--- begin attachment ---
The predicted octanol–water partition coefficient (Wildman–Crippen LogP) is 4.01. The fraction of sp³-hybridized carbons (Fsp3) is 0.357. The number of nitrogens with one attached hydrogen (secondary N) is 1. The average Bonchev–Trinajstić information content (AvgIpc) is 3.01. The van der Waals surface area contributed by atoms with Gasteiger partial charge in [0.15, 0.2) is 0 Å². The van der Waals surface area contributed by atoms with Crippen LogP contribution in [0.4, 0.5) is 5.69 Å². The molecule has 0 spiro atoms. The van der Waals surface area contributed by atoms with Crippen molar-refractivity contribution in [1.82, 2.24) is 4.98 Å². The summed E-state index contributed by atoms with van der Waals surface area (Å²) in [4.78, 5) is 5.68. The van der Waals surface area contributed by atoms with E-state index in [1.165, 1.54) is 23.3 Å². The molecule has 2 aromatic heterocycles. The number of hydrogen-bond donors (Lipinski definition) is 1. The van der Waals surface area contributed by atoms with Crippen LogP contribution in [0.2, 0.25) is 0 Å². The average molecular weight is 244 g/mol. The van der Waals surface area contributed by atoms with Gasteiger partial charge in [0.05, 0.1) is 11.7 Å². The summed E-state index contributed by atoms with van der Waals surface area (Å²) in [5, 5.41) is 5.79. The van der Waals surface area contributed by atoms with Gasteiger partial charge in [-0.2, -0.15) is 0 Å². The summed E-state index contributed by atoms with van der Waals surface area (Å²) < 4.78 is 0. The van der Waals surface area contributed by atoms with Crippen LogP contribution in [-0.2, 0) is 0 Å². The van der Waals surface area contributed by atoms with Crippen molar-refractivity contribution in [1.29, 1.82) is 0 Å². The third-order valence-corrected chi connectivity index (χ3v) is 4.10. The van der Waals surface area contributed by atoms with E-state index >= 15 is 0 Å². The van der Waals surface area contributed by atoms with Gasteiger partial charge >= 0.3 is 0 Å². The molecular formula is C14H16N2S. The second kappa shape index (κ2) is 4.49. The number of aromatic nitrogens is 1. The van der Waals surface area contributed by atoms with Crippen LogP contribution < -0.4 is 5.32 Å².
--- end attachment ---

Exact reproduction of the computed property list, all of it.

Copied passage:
The predicted octanol–water partition coefficient (Wildman–Crippen LogP) is 4.01. The fraction of sp³-hybridized carbons (Fsp3) is 0.357. The number of nitrogens with one attached hydrogen (secondary N) is 1. The average Bonchev–Trinajstić information content (AvgIpc) is 3.01. The van der Waals surface area contributed by atoms with Gasteiger partial charge in [0.15, 0.2) is 0 Å². The van der Waals surface area contributed by atoms with Crippen LogP contribution in [0.4, 0.5) is 5.69 Å². The molecule has 0 spiro atoms. The van der Waals surface area contributed by atoms with Crippen molar-refractivity contribution in [1.82, 2.24) is 4.98 Å². The summed E-state index contributed by atoms with van der Waals surface area (Å²) in [4.78, 5) is 5.68. The van der Waals surface area contributed by atoms with E-state index in [1.165, 1.54) is 23.3 Å². The molecule has 2 aromatic heterocycles. The number of hydrogen-bond donors (Lipinski definition) is 1. The van der Waals surface area contributed by atoms with Crippen LogP contribution in [0.2, 0.25) is 0 Å². The average molecular weight is 244 g/mol. The van der Waals surface area contributed by atoms with Gasteiger partial charge in [0.05, 0.1) is 11.7 Å². The summed E-state index contributed by atoms with van der Waals surface area (Å²) in [5, 5.41) is 5.79. The van der Waals surface area contributed by atoms with Gasteiger partial charge in [-0.2, -0.15) is 0 Å². The summed E-state index contributed by atoms with van der Waals surface area (Å²) < 4.78 is 0. The van der Waals surface area contributed by atoms with Crippen LogP contribution in [-0.2, 0) is 0 Å². The van der Waals surface area contributed by atoms with Crippen molar-refractivity contribution in [1.29, 1.82) is 0 Å². The third-order valence-corrected chi connectivity index (χ3v) is 4.10. The van der Waals surface area contributed by atoms with E-state index >= 15 is 0 Å². The van der Waals surface area contributed by atoms with Gasteiger partial charge >= 0.3 is 0 Å². The molecular formula is C14H16N2S. The second kappa shape index (κ2) is 4.49. The number of aromatic nitrogens is 1. The van der Waals surface area contributed by atoms with Crippen LogP contribution < -0.4 is 5.32 Å².